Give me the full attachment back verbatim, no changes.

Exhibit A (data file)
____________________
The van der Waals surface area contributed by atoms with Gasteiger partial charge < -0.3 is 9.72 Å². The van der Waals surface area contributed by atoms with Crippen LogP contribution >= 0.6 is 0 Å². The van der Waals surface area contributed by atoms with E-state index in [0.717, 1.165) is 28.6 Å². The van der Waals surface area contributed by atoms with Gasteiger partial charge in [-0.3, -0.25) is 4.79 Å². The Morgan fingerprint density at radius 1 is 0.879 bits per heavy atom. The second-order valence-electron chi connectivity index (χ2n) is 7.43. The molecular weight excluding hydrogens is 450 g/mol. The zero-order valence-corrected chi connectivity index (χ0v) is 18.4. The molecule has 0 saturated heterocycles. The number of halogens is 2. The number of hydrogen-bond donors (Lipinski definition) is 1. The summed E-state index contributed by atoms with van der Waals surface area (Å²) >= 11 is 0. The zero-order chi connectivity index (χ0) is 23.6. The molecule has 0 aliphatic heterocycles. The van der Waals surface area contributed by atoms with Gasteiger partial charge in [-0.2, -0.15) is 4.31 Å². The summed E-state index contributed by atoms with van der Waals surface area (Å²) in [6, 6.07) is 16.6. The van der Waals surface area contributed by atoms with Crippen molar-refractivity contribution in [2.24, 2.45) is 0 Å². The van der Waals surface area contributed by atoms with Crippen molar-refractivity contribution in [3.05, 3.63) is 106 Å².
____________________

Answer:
The van der Waals surface area contributed by atoms with Gasteiger partial charge < -0.3 is 9.72 Å². The van der Waals surface area contributed by atoms with Crippen LogP contribution >= 0.6 is 0 Å². The van der Waals surface area contributed by atoms with E-state index in [0.717, 1.165) is 28.6 Å². The van der Waals surface area contributed by atoms with Gasteiger partial charge in [-0.3, -0.25) is 4.79 Å². The Morgan fingerprint density at radius 1 is 0.879 bits per heavy atom. The second-order valence-electron chi connectivity index (χ2n) is 7.43. The molecular weight excluding hydrogens is 450 g/mol. The zero-order valence-corrected chi connectivity index (χ0v) is 18.4. The molecule has 0 saturated heterocycles. The number of halogens is 2. The number of hydrogen-bond donors (Lipinski definition) is 1. The summed E-state index contributed by atoms with van der Waals surface area (Å²) >= 11 is 0. The zero-order chi connectivity index (χ0) is 23.6. The molecule has 0 aliphatic heterocycles. The van der Waals surface area contributed by atoms with Gasteiger partial charge in [-0.2, -0.15) is 4.31 Å². The summed E-state index contributed by atoms with van der Waals surface area (Å²) in [6, 6.07) is 16.6. The van der Waals surface area contributed by atoms with Crippen molar-refractivity contribution in [2.24, 2.45) is 0 Å². The van der Waals surface area contributed by atoms with Crippen molar-refractivity contribution in [3.05, 3.63) is 106 Å².